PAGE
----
Sustainability notes — Marine Stewardship Council
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Sustainability notes

This is an overview of how the Australia mackerel icefish fishery scored in assessment against the MSC standard. For the certifiers evaluation please download the full public certification report with detailed information on the performance of this fishery against the criteria of the MSC environmental standard for sustainable fishing.

The fishery scored as follows in assessment against the MSC standard for sustainable fishing. The highest possible score for each principle is 100 and a fishery must score at least 80 against each principle to get certified:

MSC Principle

Fishery Performance

Principle 1: Sustainability of Exploited Stock

Overall:  80.37 Pass

Principle 2: Maintenance of Ecosystem

Overall:  87.8 Pass

Principle 3: Effective Management System

Overall:  91.31 Pass


Sustainability strengths

Some of the points on which the fishery scored over 90 are outlined below. 

Principle 1: the state of the fish stock

  • The species is very easily identified by all resource users and managers and the distribution of the stock is also well understood an document. This makes management easy and relevant.
  • The estimates on removals associated with the Heard Island and McDonald Islands (HIMI) icefish fishery are excellent. Accurate catch data are recorded for the HIMI fishery, on a haul by haul basis, for the target species and all other species within the HIMI fishery.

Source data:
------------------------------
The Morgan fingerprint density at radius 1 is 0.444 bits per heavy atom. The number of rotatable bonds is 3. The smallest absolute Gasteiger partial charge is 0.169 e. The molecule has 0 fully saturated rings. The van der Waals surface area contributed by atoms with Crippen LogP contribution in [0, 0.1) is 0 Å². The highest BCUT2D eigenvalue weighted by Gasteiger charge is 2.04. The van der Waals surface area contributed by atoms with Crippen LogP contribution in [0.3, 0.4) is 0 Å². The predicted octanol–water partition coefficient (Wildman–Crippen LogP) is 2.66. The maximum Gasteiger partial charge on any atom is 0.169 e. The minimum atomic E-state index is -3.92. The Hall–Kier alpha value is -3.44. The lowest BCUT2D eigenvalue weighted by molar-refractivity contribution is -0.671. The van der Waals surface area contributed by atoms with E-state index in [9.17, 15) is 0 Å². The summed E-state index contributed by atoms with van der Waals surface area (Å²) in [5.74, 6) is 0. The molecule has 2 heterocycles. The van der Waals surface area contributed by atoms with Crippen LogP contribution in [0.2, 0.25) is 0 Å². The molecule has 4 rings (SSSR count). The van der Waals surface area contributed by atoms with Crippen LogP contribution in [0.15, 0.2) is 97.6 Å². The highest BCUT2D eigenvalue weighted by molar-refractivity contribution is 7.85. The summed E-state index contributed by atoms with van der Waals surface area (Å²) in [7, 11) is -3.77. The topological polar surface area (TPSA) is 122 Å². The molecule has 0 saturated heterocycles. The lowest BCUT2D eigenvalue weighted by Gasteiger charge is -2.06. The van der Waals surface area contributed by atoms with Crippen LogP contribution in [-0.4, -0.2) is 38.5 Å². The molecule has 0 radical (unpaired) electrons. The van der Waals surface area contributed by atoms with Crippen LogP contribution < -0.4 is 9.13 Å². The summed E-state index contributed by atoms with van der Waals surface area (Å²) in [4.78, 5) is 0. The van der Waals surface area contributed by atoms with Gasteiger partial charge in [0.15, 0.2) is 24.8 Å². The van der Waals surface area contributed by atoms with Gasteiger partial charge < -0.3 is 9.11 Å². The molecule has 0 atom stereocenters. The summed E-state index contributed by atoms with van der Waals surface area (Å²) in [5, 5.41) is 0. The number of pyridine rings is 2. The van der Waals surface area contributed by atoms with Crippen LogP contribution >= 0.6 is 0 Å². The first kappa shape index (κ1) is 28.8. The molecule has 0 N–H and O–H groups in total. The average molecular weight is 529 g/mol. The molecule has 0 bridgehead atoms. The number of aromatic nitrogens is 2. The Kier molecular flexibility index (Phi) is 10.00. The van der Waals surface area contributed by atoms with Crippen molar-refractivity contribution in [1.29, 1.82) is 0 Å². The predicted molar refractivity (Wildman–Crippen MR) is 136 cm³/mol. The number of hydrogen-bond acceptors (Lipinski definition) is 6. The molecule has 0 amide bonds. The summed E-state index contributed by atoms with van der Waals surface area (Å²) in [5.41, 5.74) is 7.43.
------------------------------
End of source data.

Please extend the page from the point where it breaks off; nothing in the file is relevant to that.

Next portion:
Principle 2: the impact of the fishery on the marine environment

  • The Australian Territory of HIMI lies in a remote and stormy part of the globe, near the conspicuous meeting-point of Antarctic and temperate ocean waters. The area includes a World Heritage Area, including the islands and the 12 nm marine zone around them, and a Marine Reserve. The nature of the fishing activities (including the nature and extent of gear, gear loss etc) and characteristics of the fishery are adequately known for ecosystem assessment purposes.
  • There is a detailed knowledge of the types of gear used in the fishery, including fine-scale details of places and times of gear deployment of each type, for use in management to reduce the risk of fishing impacts on threatened, protected, or ‘icon’ species.

Principle 3: the fishery management systems

  • The management system and the conduct of the fishery are fully compliant with the conservation measures set by CCAMLR. There are no controversial exemptions in place. The fishery is also managed and conducted in a manner that observes and respects legal and customary rights of people dependent on fishing. 


In order to ensure its continuing sustainable operation this fishery made a commitment to improving its performance where it scored between 60-80. Some of the actions the fishery has committed to are: 

  • The client should provide evidence that a comprehensive review has been or is being undertaken regarding appropriate Limit Reference Points for the Icefish fishery.  Evidence should be provided that the LRPs used meet the AFMA requirements (are appropriate for maintaining both ecologically viable stocks of the target species and an ecologically sustainable fishery), are appropriate for the biology of the icefish stock and takes into account available knowledge of fishery impacts on non-target species and the ecosystem.
  • The management system must be improved to contain criteria for assessing when a stock within the fishery is overfished, the strategies to be adopted when the stock is classified as overfished, and the conditions under which an overfished (stock or) fishery is considered to have recovered.



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